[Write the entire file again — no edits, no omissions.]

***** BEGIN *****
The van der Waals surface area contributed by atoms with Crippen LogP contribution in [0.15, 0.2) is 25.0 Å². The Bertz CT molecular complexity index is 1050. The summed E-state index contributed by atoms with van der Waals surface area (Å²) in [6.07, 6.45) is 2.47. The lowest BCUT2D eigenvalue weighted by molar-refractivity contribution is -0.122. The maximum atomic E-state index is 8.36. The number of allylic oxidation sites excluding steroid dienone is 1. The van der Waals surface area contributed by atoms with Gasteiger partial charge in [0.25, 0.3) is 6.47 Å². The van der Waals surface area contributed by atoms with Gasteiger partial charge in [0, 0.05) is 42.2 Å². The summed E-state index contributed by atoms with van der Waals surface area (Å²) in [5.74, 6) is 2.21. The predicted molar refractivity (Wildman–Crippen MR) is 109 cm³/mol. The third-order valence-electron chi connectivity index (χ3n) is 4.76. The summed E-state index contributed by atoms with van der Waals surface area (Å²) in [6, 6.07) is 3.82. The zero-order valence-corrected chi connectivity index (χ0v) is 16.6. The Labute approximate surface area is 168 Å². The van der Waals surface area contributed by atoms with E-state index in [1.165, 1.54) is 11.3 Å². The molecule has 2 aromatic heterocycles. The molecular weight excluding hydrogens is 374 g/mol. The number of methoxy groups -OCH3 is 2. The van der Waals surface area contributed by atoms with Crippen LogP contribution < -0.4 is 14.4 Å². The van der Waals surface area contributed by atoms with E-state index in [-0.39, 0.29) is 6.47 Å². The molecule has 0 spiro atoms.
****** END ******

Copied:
The van der Waals surface area contributed by atoms with Crippen LogP contribution in [0.15, 0.2) is 25.0 Å². The Bertz CT molecular complexity index is 1050. The summed E-state index contributed by atoms with van der Waals surface area (Å²) in [6.07, 6.45) is 2.47. The lowest BCUT2D eigenvalue weighted by molar-refractivity contribution is -0.122. The maximum atomic E-state index is 8.36. The number of allylic oxidation sites excluding steroid dienone is 1. The van der Waals surface area contributed by atoms with Gasteiger partial charge in [0.25, 0.3) is 6.47 Å². The van der Waals surface area contributed by atoms with Gasteiger partial charge in [0, 0.05) is 42.2 Å². The summed E-state index contributed by atoms with van der Waals surface area (Å²) in [5.74, 6) is 2.21. The predicted molar refractivity (Wildman–Crippen MR) is 109 cm³/mol. The third-order valence-electron chi connectivity index (χ3n) is 4.76. The summed E-state index contributed by atoms with van der Waals surface area (Å²) in [6, 6.07) is 3.82. The zero-order valence-corrected chi connectivity index (χ0v) is 16.6. The Labute approximate surface area is 168 Å². The van der Waals surface area contributed by atoms with E-state index in [1.165, 1.54) is 11.3 Å². The molecule has 2 aromatic heterocycles. The molecular weight excluding hydrogens is 374 g/mol. The number of methoxy groups -OCH3 is 2. The van der Waals surface area contributed by atoms with Crippen LogP contribution < -0.4 is 14.4 Å². The van der Waals surface area contributed by atoms with E-state index in [-0.39, 0.29) is 6.47 Å². The molecule has 0 spiro atoms.